Is the webroot plugin's sub-directory consistent?


#1

So I’m hoping to try Let’s Encrypt out soon, and I think the webroot plugin is going to be the best method for me (assuming my computer will stop auto-correcting it to “webfoot” :stuck_out_tongue:).

Anyway, I’m trying to plan how I’ll set everything up, but I noticed that to use the webroot method I’ll need to allow access to hidden directories, which I take to mean that it will create a hidden directory from which to serve its verification file(s). What I’d like to know is whether the name of this sub-directory is consistent or controllable?

You see, my nginx server currently denies access to all hidden files, mostly just as a precautionary measure (I’m pretty sure I don’t actually have any), but I’d like to avoid disabling this rule if I can.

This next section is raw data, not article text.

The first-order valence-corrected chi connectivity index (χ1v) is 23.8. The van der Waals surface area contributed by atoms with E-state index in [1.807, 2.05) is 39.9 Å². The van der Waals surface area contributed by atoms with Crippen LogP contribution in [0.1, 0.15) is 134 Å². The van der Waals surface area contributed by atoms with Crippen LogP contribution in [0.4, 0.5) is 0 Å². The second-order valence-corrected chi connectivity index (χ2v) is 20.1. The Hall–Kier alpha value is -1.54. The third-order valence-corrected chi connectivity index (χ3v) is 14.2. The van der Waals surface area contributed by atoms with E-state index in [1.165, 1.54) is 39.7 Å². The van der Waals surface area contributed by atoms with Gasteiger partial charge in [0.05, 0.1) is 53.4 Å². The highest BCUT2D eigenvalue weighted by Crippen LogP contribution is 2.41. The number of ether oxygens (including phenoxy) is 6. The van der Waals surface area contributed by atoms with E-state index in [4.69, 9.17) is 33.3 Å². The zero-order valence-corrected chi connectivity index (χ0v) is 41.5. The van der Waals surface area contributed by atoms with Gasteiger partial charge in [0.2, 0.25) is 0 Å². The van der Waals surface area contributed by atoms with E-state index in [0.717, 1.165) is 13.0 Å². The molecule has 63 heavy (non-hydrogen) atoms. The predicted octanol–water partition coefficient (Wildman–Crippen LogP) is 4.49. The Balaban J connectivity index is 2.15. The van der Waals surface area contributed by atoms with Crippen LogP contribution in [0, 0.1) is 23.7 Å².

If webroot does use a consistent sub-directory name, or can be configured to do-so, then I can add an exception for that directory only, but if it’s random I guess I’ll just have to go ahead and disable the rule for hidden files/directories, though I’d prefer not to.


#2

As far as I know (and have seen), it’s always something in the form of: /.well-known/acme-challenge/alotofrandomgarbagebutnothiddenfile

So if you’ll allow .well-know, you’ll be allright I guess.


#3

It will always be /.well-known/acme-challenge/%token%, where %token% is a random base64url encoded token.


#4

check out Using the webroot domain verification method example you can do a specific location context match to allow .well-known directories. I do the same for me webroot implementation on Nginx Letsencrypt Webroot Authentication Tested on Beta invited/whitelisted domain